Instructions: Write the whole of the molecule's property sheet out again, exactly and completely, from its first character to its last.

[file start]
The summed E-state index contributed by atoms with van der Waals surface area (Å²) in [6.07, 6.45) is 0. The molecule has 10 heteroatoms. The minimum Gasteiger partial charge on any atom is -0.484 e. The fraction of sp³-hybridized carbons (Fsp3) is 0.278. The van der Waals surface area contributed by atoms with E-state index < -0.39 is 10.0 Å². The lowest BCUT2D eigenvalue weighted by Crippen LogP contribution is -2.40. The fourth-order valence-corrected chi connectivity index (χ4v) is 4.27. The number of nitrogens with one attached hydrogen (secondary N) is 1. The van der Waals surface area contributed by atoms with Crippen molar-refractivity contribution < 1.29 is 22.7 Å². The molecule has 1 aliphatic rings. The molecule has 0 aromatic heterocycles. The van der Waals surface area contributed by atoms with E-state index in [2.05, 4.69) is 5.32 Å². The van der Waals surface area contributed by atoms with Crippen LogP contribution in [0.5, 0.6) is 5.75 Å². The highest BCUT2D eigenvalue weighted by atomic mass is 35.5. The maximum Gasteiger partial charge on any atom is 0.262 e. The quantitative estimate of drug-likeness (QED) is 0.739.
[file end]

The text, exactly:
The summed E-state index contributed by atoms with van der Waals surface area (Å²) in [6.07, 6.45) is 0. The molecule has 10 heteroatoms. The minimum Gasteiger partial charge on any atom is -0.484 e. The fraction of sp³-hybridized carbons (Fsp3) is 0.278. The van der Waals surface area contributed by atoms with E-state index < -0.39 is 10.0 Å². The lowest BCUT2D eigenvalue weighted by Crippen LogP contribution is -2.40. The fourth-order valence-corrected chi connectivity index (χ4v) is 4.27. The number of nitrogens with one attached hydrogen (secondary N) is 1. The van der Waals surface area contributed by atoms with Crippen molar-refractivity contribution < 1.29 is 22.7 Å². The molecule has 1 aliphatic rings. The molecule has 0 aromatic heterocycles. The van der Waals surface area contributed by atoms with E-state index in [2.05, 4.69) is 5.32 Å². The van der Waals surface area contributed by atoms with Crippen LogP contribution in [0.5, 0.6) is 5.75 Å². The highest BCUT2D eigenvalue weighted by atomic mass is 35.5. The maximum Gasteiger partial charge on any atom is 0.262 e. The quantitative estimate of drug-likeness (QED) is 0.739.